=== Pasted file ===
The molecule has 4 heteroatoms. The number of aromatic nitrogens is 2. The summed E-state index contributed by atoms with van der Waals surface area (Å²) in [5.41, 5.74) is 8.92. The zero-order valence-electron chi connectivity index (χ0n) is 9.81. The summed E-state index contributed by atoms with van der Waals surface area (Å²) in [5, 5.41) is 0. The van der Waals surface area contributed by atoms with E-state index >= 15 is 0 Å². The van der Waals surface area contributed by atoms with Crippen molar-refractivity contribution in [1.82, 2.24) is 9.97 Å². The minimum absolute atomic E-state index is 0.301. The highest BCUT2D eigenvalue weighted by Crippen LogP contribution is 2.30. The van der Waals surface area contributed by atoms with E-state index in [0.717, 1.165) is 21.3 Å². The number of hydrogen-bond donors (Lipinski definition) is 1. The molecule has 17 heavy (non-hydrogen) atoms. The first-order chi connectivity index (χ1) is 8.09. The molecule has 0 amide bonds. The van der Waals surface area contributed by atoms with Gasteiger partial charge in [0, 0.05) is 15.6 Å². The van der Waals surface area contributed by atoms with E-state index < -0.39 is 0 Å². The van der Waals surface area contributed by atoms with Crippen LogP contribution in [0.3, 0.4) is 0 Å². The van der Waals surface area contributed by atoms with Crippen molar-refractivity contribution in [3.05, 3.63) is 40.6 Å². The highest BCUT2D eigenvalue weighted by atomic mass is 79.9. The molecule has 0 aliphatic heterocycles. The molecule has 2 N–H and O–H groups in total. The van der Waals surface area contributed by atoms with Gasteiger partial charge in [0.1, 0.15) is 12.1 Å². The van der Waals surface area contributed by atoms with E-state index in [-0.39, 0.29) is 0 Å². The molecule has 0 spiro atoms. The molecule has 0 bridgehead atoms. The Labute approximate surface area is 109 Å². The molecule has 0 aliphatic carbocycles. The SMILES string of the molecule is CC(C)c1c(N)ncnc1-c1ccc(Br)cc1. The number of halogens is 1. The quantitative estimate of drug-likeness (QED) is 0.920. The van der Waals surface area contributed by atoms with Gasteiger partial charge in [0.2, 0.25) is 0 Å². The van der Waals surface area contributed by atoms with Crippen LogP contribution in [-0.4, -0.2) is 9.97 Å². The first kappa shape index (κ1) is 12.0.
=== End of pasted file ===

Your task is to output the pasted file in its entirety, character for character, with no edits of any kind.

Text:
The molecule has 4 heteroatoms. The number of aromatic nitrogens is 2. The summed E-state index contributed by atoms with van der Waals surface area (Å²) in [5.41, 5.74) is 8.92. The zero-order valence-electron chi connectivity index (χ0n) is 9.81. The summed E-state index contributed by atoms with van der Waals surface area (Å²) in [5, 5.41) is 0. The van der Waals surface area contributed by atoms with E-state index >= 15 is 0 Å². The van der Waals surface area contributed by atoms with Crippen molar-refractivity contribution in [1.82, 2.24) is 9.97 Å². The minimum absolute atomic E-state index is 0.301. The highest BCUT2D eigenvalue weighted by Crippen LogP contribution is 2.30. The van der Waals surface area contributed by atoms with E-state index in [0.717, 1.165) is 21.3 Å². The number of hydrogen-bond donors (Lipinski definition) is 1. The molecule has 17 heavy (non-hydrogen) atoms. The first-order chi connectivity index (χ1) is 8.09. The molecule has 0 amide bonds. The van der Waals surface area contributed by atoms with Gasteiger partial charge in [0, 0.05) is 15.6 Å². The van der Waals surface area contributed by atoms with E-state index < -0.39 is 0 Å². The van der Waals surface area contributed by atoms with Crippen LogP contribution in [0.3, 0.4) is 0 Å². The van der Waals surface area contributed by atoms with Crippen molar-refractivity contribution in [3.05, 3.63) is 40.6 Å². The highest BCUT2D eigenvalue weighted by atomic mass is 79.9. The molecule has 0 aliphatic heterocycles. The molecule has 2 N–H and O–H groups in total. The van der Waals surface area contributed by atoms with Gasteiger partial charge in [0.1, 0.15) is 12.1 Å². The van der Waals surface area contributed by atoms with E-state index in [-0.39, 0.29) is 0 Å². The molecule has 0 spiro atoms. The molecule has 0 bridgehead atoms. The Labute approximate surface area is 109 Å². The molecule has 0 aliphatic carbocycles. The SMILES string of the molecule is CC(C)c1c(N)ncnc1-c1ccc(Br)cc1. The number of halogens is 1. The quantitative estimate of drug-likeness (QED) is 0.920. The van der Waals surface area contributed by atoms with Gasteiger partial charge in [0.2, 0.25) is 0 Å². The van der Waals surface area contributed by atoms with Crippen LogP contribution in [-0.4, -0.2) is 9.97 Å². The first kappa shape index (κ1) is 12.0.